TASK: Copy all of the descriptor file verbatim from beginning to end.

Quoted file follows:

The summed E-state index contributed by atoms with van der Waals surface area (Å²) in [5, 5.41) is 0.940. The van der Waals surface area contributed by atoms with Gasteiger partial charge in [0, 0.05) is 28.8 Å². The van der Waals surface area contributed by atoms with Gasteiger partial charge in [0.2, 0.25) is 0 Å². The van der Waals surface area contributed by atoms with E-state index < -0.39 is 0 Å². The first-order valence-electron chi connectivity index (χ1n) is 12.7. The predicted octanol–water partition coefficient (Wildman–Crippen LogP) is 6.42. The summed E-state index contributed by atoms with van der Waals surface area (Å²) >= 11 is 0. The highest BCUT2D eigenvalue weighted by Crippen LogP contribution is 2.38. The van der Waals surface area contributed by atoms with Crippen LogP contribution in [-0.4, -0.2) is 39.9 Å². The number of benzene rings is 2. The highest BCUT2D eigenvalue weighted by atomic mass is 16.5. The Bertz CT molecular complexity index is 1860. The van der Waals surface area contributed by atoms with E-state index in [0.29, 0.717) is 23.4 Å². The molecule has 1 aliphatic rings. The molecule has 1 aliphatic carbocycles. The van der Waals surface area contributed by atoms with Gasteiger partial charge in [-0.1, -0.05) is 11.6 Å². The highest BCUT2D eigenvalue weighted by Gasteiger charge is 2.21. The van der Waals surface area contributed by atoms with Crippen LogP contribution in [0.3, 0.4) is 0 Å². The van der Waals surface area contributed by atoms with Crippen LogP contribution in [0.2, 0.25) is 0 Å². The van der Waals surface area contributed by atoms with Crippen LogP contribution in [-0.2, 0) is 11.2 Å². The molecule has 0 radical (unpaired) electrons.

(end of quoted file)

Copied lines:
The summed E-state index contributed by atoms with van der Waals surface area (Å²) in [5, 5.41) is 0.940. The van der Waals surface area contributed by atoms with Gasteiger partial charge in [0, 0.05) is 28.8 Å². The van der Waals surface area contributed by atoms with Gasteiger partial charge in [0.2, 0.25) is 0 Å². The van der Waals surface area contributed by atoms with E-state index < -0.39 is 0 Å². The first-order valence-electron chi connectivity index (χ1n) is 12.7. The predicted octanol–water partition coefficient (Wildman–Crippen LogP) is 6.42. The summed E-state index contributed by atoms with van der Waals surface area (Å²) >= 11 is 0. The highest BCUT2D eigenvalue weighted by Crippen LogP contribution is 2.38. The van der Waals surface area contributed by atoms with Crippen LogP contribution in [-0.4, -0.2) is 39.9 Å². The number of benzene rings is 2. The highest BCUT2D eigenvalue weighted by atomic mass is 16.5. The Bertz CT molecular complexity index is 1860. The van der Waals surface area contributed by atoms with E-state index in [0.29, 0.717) is 23.4 Å². The molecule has 1 aliphatic rings. The molecule has 1 aliphatic carbocycles. The van der Waals surface area contributed by atoms with Gasteiger partial charge in [-0.1, -0.05) is 11.6 Å². The highest BCUT2D eigenvalue weighted by Gasteiger charge is 2.21. The van der Waals surface area contributed by atoms with Crippen LogP contribution in [0.3, 0.4) is 0 Å². The van der Waals surface area contributed by atoms with Crippen LogP contribution in [0.2, 0.25) is 0 Å². The van der Waals surface area contributed by atoms with Crippen LogP contribution in [-0.2, 0) is 11.2 Å². The molecule has 0 radical (unpaired) electrons.